The game grew enormously through the last half of the nineteenth century. In 1858 the Daily Alta reprinted an article from the New York Times, “The readers of the Times must have noticed the extraordinary increase of attention lately on the part of the public to base ball and cricket playing”
In 1860 the Sacramento Daily Union published a game box score quite similar to the modern version. The Union’s box score listed the players by batting order and field position, the same nine field positions of today’s game. The number of runs and outs were the only statistics shown for each player. The result of the game was San Francisco Eagles 31, Sacramento Club 17.
The first reference to a north bay baseball club was in the April 25, 1861 Sonoma Democrat report: “A base-ball club has been organized at Santa Rosa”. The Marin Journal reported on a game played in San Rafael on July 21, 1867 between two San Francisco teams. The Journal also reported on games played in San Jose. On April 20, 1867 the Santa Clara College Originals beat the San Jose Atlas 62 to 27.
The early games frequently resulted in a higher score and a longer game time than is typical today. This was due in part to the pitcher not being penalized for throwing countless unhittable balls to the batter. There was no “walk” rule in the early games. In 1863 a system of “called balls”, pitches not within the strike zone, was recognized to limit this pitching technique. Initially the new rule allowed the batter to walk to first base after nine pitches were called outside the strike zone. By 1889 the modern four ball walk rule was instituted.
Baseball was no doubt being played by Marin teams in the 1860s but there is no reference to a local team until October 23, 1869 when the Marin Journal reported, “Base Ball Club – A base ball club was organized in this place on Tuesday night last.” In the 1870s additional teams were organized in San Rafael and others soon appeared all over Marin including: Tomales; Nicasio; Sausalito; Mill Valley; Novato and the Ross Valley.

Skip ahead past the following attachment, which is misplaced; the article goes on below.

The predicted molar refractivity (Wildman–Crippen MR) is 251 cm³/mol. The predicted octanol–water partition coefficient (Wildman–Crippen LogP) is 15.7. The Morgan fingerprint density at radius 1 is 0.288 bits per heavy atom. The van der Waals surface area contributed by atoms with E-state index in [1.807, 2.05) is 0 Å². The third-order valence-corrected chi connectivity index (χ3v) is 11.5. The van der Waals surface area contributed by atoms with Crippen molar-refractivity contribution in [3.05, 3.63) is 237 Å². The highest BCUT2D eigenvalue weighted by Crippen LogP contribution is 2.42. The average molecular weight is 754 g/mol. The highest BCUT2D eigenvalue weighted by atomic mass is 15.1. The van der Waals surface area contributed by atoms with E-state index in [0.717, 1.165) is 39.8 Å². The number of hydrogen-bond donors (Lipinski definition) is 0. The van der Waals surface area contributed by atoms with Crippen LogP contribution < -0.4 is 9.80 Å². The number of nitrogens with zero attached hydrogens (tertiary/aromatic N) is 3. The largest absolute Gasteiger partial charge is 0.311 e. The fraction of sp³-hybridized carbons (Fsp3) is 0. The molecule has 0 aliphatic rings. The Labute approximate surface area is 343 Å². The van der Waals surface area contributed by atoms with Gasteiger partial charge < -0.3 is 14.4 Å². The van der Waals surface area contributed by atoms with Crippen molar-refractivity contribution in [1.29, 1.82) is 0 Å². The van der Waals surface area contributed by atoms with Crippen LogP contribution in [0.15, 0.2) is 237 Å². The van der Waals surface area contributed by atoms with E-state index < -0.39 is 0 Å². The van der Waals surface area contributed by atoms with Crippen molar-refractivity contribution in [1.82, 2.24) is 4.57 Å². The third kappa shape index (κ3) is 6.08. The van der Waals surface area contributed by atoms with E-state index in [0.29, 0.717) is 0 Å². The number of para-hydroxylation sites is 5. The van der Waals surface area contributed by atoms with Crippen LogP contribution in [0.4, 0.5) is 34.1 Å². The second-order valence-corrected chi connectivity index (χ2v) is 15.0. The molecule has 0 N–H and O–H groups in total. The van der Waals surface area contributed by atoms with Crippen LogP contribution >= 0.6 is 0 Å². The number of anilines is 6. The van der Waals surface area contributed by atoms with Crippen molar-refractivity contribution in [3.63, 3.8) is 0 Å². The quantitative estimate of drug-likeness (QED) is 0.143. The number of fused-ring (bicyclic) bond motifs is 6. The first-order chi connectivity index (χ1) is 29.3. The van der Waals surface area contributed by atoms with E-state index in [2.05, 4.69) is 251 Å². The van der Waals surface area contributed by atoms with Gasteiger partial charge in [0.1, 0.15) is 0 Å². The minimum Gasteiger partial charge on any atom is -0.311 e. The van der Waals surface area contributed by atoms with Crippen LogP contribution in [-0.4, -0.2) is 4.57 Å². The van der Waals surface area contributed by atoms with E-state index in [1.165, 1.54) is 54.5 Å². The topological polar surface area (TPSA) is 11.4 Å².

With the growth of the game it was inevitable that paid professional teams would arise. The Cincinnati Red Stockings, the first “all-professional” team, emerged in 1869. The Red Stockings visited San Francisco and played local teams in September 1869, a major event in the Bay Area’s baseball history. By 1876 the professional National League was created with eight teams from Boston to St. Louis. The rival American League formed in 1900. Baseball’s “modern era” began in 1903 when the National Baseball Commission was created. The first major league “World Series” was played in October that year with Boston of the American League beating Pittsburgh of the National League.
Marin County had little contact with major league teams until 1958 with the arrival of the Giants in San Francisco. However, the county did enjoy play by some well-known major leaguers. Babe Ruth played in a game at Point Reyes Station in 1926. The team from Point Reyes featured Marin resident and Hall of Fame pitcher Lefty Gomez. Gomez lived in Fairfax, and later in Novato, died in Greenbrae and was buried in San Rafael in 1989.
There have been fifteen major league players born in Marin. The most notable among them was Sam Chapman of Tiburon. The one-time American League All-Star played for the Philadelphia Athletics from 1938 until 1951.
Baseball, whether professional or amateur, continues today as it has for 200 years as a healthy form of Summer time exercise and/or entertainment for all ages. In 1856 there was good reason that the New York Mercury newspaper termed the game the “national pastime”.